Why is it, that when someone close to us “passes,” “moves to a better place,” “bites the dust,” or, ( I felt the need for a little levity), we feel the need to tell everyone we see. And I don’t mean just people who know us, or the late beloved. (“They’re not late. They’re not coming.”) But people who we have never seen before, like a construction worker pounding some into a building, the dentist’s new assistant, or a person standing on the street collecting signatures for some cause.
At first I thought I wanted people to feel sorry for me. That was simply wrong. The people who express their love and support and remind us to celebrate life, are far preferable. The people who do an “oh, poor you,” are usually the same people who then dive right into “Oh, poor me,” For example, “I know you lost someone very close to you, but it doesn’t begin to compare to the depth of the tragedy that I felt when my, dog, father, cousin, friend, favorite teacher …. died.”
There could be a reality show in this. Why not go from funeral home to funeral home but instead of asking those who are grieving how they feel, you simply ask anyone in the crowd:
1. How they feel about dying.
2. If they have every experienced anything similar.
There was a time when I believed an absolutely hysterical TV series would be to go to a condo swimming pool in South Florida and ask any elderly person sitting outside, how they are feeling – it’s got to be better than “The Real Wives of …” and “Jersey Shore.” When we asked my grandmother how she felt, regardless of the state of her health, she would always say “better.” You might think that this is ‘a glass half full’ response, while in fact, it was merely a way to start the conversation. “Why grandma? Weren’t you feeling well?” To which there any number of answers:
a. If you called me more often you would know.
b. Yesterday wasn’t go great for me.
c. The doctor was not happy about the results of a test he took last week.
d. I must have eaten something this morning that didn’t agree with me.
e. At my age, you would expect me to feel fine all the time.
f. Don’t worry, it’s just another way God has to remind me I’m falling apart
g. I’m better, but you should hear about Mrs. Schwartz. It shouldn’t happen to a dog.
And those are just a few and still at the starting point. You can only imagine what the possibilities are for the rest of the conversation.
Anyway, back to feeling sorrowful. It’s almost like you think that sharing your sorrow will bring some kind of relief. Some kind of catharsis. While you know the first response will predictably be, “I’m so sorry.” You want to be able to respond beyond “thank you.” You want to be able to say things like, “she was a colorful character,” or “I know I am going to miss even those tedious telephone conversations, when I could hardly hear her because the TV was so loud and she refused to lower it, especially if she were in the middle of a Hallmark movie, or “Judge Judy.” It seems impossible that after all the years she insisted on having some kind of relationship, and all the years you spent together fighting or laughing or crying or telling secrets, that she’s no longer around to be interested.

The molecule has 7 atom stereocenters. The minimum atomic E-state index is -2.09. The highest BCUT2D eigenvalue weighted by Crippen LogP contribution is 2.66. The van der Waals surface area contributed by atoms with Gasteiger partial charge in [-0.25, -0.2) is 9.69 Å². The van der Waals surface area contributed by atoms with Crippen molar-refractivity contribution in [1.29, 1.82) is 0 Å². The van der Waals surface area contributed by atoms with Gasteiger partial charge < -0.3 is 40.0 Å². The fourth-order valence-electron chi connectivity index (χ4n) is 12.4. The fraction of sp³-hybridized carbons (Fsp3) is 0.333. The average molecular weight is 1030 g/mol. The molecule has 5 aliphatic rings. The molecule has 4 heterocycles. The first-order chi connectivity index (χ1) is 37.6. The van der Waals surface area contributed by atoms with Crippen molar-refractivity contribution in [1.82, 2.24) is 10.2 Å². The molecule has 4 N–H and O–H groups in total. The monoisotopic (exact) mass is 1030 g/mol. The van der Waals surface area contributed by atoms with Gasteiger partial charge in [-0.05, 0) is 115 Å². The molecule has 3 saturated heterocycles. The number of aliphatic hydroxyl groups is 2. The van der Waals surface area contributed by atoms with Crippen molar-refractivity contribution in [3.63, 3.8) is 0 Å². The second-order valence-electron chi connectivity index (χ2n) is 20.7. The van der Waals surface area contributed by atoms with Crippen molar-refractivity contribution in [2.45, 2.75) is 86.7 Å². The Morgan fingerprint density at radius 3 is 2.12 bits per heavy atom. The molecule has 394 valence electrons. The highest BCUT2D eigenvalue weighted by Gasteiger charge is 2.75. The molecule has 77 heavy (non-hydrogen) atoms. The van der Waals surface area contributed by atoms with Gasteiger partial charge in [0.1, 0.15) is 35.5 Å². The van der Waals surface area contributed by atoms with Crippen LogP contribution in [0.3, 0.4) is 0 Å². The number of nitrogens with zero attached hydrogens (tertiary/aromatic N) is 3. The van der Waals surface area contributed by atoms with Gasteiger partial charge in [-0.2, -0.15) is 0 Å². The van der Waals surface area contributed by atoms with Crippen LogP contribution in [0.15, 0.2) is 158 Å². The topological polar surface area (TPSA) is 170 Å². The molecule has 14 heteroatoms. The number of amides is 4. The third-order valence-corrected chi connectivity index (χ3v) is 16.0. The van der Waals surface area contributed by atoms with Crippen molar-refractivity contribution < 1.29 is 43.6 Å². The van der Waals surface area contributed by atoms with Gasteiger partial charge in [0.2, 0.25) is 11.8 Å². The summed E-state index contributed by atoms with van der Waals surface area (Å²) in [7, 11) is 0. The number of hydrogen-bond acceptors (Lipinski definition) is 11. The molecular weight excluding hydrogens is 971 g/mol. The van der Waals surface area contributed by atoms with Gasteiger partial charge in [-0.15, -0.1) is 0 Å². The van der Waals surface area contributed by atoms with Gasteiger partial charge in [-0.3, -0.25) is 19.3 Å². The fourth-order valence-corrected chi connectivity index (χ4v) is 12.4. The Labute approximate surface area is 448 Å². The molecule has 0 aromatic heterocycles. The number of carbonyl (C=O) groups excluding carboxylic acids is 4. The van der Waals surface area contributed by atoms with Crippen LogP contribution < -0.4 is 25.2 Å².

Then there is the feeling that you need to explain, almost forgive whomever you tell, that you know there are those who are suffering more – like the loss of a child or a spouse or a person who was sick and in pain for a long time. Not sure why any sorrow needs to be measured, but just like it’s hard to be in a room with friends who want only to share silence, it’s equally hard not to comment on the depth of your pain. And I know that, having lost my dad over 20 years ago, the pain never goes away. The absence of a person who you loved deeply, may not intensify, but it’s always lurking – waiting for you to see someone with a similar smile, or style, or dress or reacting in the same way they would have reacted to some situation. And that person is sometimes your children, but more likely it happens when you look in the mirror.
And how do we deal with this loss. My Aunt, (mom’s twin), says she believes that half of her went into the grave and that half of mom stayed with her. (Click on this link.) In “Tuesdays with Morrie”, Mitch Albom writes about an Indian tribe who believed that the person who died became very small and was always sitting on your shoulder – giving you ongoing advice and with that, of course, a headache. As my Aunt Peppy says, we don’t really know what faces us when we die, so we should make something up that makes it as easy as possible to live with the loss.
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